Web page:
The other lesson learned is that it’s a mistake to worry about definition, to try and compartmentalise the various facets that people might find intimidating / obscure / baffling. It is probably best to try and give examples and to concentrate on how they work or function rather than what they might mean. This is the current premise and has so far resulted in pages on ‘Scenes from Comus’, ‘The Triumph of Love’, and ‘Mercian Hymns’as well as a long page on the first three parts / chapters of David Jones’ ‘In Parenthesis’.

All of this is a way of getting ready to re-write the Celan and Prynne pages, add something on the notes to the Meridian which was published last year and to try and say something useful about ‘Kazoo Daydreams’ without scaring off those new to either poet. I want to use this to illustrate some of the problems that ‘KD’ presents. In amongst the ‘reference cues’ at the back there is an apparently famous speech ‘On Contradiciton’ from 1937 which, Wikipedia tells me, “is considered his most important philosophical essay”. I’ll deal with what Prynne does with this in a moment but ‘Piers Plowman’ (in both ‘B’ and ‘C’ texts’ is also listed and these present a similar kind of difficulty.

I think I need to point out that I’ve never been keen on this Marxian contradiction rigmarole primarily because (it seems to me) that the selection of the contradictory elements needed to achieve a resolution is too arbitrary and has led (oddly) to the reification of dialectical materialism at the expense of other methods of analysis. The part of the speech that Prynne has included exemplifies this particular tendency.

The other part of getting some structure into life is to engage with the late Medieval period and Middle English. I started with Thomas Hoccleve and am now oscillating between him and Langland. I didn’t think there would be too much in Piers Plowman that would need unpicking but then (yesterday) I got to an extended grammatical analogy which is in the ‘C’ text but not in either ‘A’ or ‘B’. This relates to the nature of reward and is part of a fascinating debate reflecting the economic anxieties of the latter half of the fourteenth century and can be considered hard to grasp at a number of different levels.

So far, ‘KD’ has three themes / subjects which are reasonably clear, the first relates to being and un-being, the second to contradiction and the third is a kind of response to the current economic fiasco which continues to destroy lives across the planet.

The thoughts on contradiction take their cue from these extracts from the 1937 essay:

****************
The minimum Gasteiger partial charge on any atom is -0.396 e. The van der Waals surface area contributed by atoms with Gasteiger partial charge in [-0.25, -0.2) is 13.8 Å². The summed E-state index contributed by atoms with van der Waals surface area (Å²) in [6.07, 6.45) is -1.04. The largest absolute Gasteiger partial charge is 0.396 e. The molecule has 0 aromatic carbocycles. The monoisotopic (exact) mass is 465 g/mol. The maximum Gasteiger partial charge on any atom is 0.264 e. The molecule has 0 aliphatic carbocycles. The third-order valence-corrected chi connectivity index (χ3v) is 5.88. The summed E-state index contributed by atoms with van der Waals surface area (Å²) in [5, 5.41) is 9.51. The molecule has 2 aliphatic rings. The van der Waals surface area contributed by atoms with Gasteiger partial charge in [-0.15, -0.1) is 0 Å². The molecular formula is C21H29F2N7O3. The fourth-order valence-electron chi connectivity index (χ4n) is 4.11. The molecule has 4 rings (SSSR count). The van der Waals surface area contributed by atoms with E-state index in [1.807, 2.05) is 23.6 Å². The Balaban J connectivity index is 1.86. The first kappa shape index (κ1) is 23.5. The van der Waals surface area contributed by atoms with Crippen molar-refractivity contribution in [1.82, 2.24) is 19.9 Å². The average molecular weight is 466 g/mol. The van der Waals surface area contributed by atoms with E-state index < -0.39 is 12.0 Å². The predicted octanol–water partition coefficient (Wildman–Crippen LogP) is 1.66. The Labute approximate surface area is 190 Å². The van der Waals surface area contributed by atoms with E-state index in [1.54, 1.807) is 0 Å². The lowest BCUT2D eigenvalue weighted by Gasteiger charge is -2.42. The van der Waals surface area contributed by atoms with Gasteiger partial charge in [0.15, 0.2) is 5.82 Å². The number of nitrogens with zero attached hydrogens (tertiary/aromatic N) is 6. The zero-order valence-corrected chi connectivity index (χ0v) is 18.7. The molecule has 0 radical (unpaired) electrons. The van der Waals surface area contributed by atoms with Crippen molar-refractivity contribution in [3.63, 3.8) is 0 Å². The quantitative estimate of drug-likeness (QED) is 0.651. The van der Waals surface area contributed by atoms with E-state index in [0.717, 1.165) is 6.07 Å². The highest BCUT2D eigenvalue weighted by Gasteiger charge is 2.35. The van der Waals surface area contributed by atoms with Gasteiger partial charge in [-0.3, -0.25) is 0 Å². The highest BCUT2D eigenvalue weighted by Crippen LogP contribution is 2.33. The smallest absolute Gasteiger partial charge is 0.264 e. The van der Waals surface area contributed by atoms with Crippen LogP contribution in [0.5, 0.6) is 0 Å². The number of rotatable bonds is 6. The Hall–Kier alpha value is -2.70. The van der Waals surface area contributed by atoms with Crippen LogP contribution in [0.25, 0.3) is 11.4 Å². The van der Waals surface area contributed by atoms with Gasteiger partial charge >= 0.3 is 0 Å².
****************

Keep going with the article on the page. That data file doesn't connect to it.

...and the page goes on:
There is internal contradiction in every single thing, hence its motion and development. Contradictoriness within a thing is the fundamental cause of its development, while its interrelations and interactions with other things are secondary causes……It is evident that purely external causes can only give rise to mechanical motion, that is, to changes in scale or quantity, but cannot explain why things differ qualitatively in thousands of ways and why one thing changes into another. As a matter of fact, even mechanical motion under external force occurs through the internal contradictoriness of things. Simple growth in plants and animals, their quantitative development, is likewise chiefly the result of their internal contradictions.

and-

But is it enough to say merely that each of the contradictory aspects is the condition for the other’s existence, that there is identity between them and that consequently they can coexist in a single entity? No, it is not. The matter does not end with their dependence on each other for their existence; what is more important is their transformation into each other. That is to say, in given conditions, each of the contradictory aspects within a thing transforms itself into its opposite, changes its position to that of its opposite.

Prynne follows this with:

I saw these gaps of explanation rolling like wheels contrary within
themselves, alien motions on fire with coriolis demeanour. I saw
the grains self-rotate in their own amazement with noise of spheres
metallic and burnished, along the baseline it is by amount at
principle neither so nor not because contradiction is inherent and
not alternate in sense-ordering. I saw this notion in full fiery
finesse, alive alive-o.

( For the sake of accuracy, I’ve maintained the line breaks as published).

Both of these are blockquoted paragraphs, but there is also:

...............................................'External causes
are the condition of change and internal cause are the basis